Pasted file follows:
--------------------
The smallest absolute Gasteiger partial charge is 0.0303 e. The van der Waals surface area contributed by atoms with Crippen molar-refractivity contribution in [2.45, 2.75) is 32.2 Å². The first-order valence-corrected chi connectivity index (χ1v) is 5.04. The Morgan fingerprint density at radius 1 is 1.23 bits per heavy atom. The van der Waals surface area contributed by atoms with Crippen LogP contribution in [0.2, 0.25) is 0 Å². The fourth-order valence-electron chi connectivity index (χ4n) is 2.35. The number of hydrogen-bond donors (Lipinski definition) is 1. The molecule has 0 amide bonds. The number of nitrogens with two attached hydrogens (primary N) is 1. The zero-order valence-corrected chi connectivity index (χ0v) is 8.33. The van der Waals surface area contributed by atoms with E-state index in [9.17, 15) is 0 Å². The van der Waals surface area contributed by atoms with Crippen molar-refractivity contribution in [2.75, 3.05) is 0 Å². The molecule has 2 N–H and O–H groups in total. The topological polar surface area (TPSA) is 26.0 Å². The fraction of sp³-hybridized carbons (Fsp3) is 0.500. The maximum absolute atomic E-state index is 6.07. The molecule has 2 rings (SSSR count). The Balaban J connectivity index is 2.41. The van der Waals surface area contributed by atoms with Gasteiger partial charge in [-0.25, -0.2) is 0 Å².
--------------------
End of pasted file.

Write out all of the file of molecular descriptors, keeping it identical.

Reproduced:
The smallest absolute Gasteiger partial charge is 0.0303 e. The van der Waals surface area contributed by atoms with Crippen molar-refractivity contribution in [2.45, 2.75) is 32.2 Å². The first-order valence-corrected chi connectivity index (χ1v) is 5.04. The Morgan fingerprint density at radius 1 is 1.23 bits per heavy atom. The van der Waals surface area contributed by atoms with Crippen LogP contribution in [0.2, 0.25) is 0 Å². The fourth-order valence-electron chi connectivity index (χ4n) is 2.35. The number of hydrogen-bond donors (Lipinski definition) is 1. The molecule has 0 amide bonds. The number of nitrogens with two attached hydrogens (primary N) is 1. The zero-order valence-corrected chi connectivity index (χ0v) is 8.33. The van der Waals surface area contributed by atoms with E-state index in [9.17, 15) is 0 Å². The van der Waals surface area contributed by atoms with Crippen molar-refractivity contribution in [2.75, 3.05) is 0 Å². The molecule has 2 N–H and O–H groups in total. The topological polar surface area (TPSA) is 26.0 Å². The fraction of sp³-hybridized carbons (Fsp3) is 0.500. The maximum absolute atomic E-state index is 6.07. The molecule has 2 rings (SSSR count). The Balaban J connectivity index is 2.41. The van der Waals surface area contributed by atoms with Gasteiger partial charge in [-0.25, -0.2) is 0 Å².